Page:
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The Crucible - Related Texts (1 Viewer)

Nineflames

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I need a related text that I can use with the Crucible in relation to People and Politics, preferably a film, as I don't think I have enough time for a novel (poor organisation on my part, I know).

I'm looking for a film that I can easily relate to the main themes of the Crucible, where there is a decent amount of overlap that I can discuss the ideas raised. As well as this, I guess an allegory would be best, where the author has some sort of personal comment on politics so I can discuss the representation aspect.

Just in case, here are a few things we've covered in the Crucible:

- The power of the state triumphing over the power of the individual

- How Miller condemns the McCarthy trials

- Miller shows the characteristics of a true democracy, unlike the America that he lived in at the time: The silencing of voices, how locking people out of the political process, can be dangerous (Abigail, as a dis-empowered, young female) as once they gain power, they are unpredictable and they don't use it well (Abigail becomes so politically powerful that she threatens Danforth, and she uses her gained power for personal vengeance). Representing that all people must have a say in politics.

- Similar to the previous point, the repressive society of the Puritans doesn't allow the people to cohere, bond or come together as a society, fracturing the community. With no outlet for their feelings, resentment, hate and jealousy fester and in such a situation, these emotions "explode", causing the chaos in Salem. Once again, Miller's idea that in a democracy, everyone must have a say.

- The "with us or against us" idea that America has adopted (in reference to the McCarthy Trials), the demonizing of the "other"

- The archetypal characters and the very specific prose inserts that Miller uses to represent clearly what he wants and how those characters mirror the types of people in situations such as these. Putnam as an example of those who enable the process, and Miller uses Proctor and Rebecca as examples of bystanders, how you must intervene if something goes against your beliefs and values, etc, because once the hysteria spreads, you may become a victim.

- Political motivations: Power, vengeance, envy

- The hysteria consumes the community, growing out of control

- The political scapegoats, targeting the vulnerable

- Corruption, seen through Danforth

I probably missed a few, so feel free to raise any more
 

Whovian99

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I did Fahrenheit 451 as my related text and is quite a perfect match to The Crucible as both mediums are influenced by the corruption and ill political motivations of McCarthyism.

These novels (or you can use the film) are studied through comparison/contrast of medium and political intentions to deliver a message to the audience; which can be seen through the explored themes of:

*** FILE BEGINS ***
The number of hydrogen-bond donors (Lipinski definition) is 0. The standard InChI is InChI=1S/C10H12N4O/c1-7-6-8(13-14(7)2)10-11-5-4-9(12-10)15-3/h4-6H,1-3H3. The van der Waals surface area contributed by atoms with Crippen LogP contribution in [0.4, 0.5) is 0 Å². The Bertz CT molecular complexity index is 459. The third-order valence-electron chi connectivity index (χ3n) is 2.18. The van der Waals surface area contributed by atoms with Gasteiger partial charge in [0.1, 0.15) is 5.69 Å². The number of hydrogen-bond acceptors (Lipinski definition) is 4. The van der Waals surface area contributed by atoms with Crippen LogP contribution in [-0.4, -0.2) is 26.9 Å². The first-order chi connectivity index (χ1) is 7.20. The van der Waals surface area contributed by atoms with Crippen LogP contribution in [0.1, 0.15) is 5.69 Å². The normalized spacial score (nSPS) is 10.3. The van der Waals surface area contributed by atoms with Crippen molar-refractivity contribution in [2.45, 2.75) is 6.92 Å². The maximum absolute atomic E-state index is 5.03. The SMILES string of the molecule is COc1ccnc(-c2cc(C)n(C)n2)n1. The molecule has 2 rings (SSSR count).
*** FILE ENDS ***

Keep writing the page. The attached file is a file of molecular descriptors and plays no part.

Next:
Corruption is seen through see the motifs of book burning -- This is an allusion to censorship campaigns that were initiated by McCarthy and this within itself is an allusion to the Nazi Totalitarian Regime in which the German Student Union burnt books that were subversive or in opposition to Nazism. It is also symbolic of the obliteration of knowledge to idolise conformity and abolish individuality and creativity.

Rise of the Individual
Main protagonist of each novel are initially subjected to societal conformity for the purposes of acceptance. However, both are awakened to the political injustices that plight their worlds.

Also compare the author's intentions in creating these novels (it is imperative to include the author's political intentions):

Miller: employs theatrical aspects to dramatise the McCarthyism similarities to the notorious Salem witch hunt to examine the psychological and social reaction of the individual in response to societal oppression and hysteria. See character - John Proctor and/or Giles Corey

Bradbury: utilises the narrative components of science fiction as a vehicle to project the McCarthy Era’s censorship as a feasible interpretation of a future society. This bleak dystopia explores the “art of the possible” in presenting an oppressive regimentation of intellectual depravity. See character - Guy Montag and/or Professor Faber

It is also important to note that these characters were not simply characters, they are the voice of the author. You can do some research on some of Miller's interviews in which he even says that he has projected his own characteristics upon Proctor.

Hope this helps!
 

mcchicken

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Animal Farm by George Orwell is what I used. It's a novel but it's extremely short and easy to read. It's an allegory for Stalin and communism and a perfect match for The Crucible as it touches on basically of the points that you listed.
 

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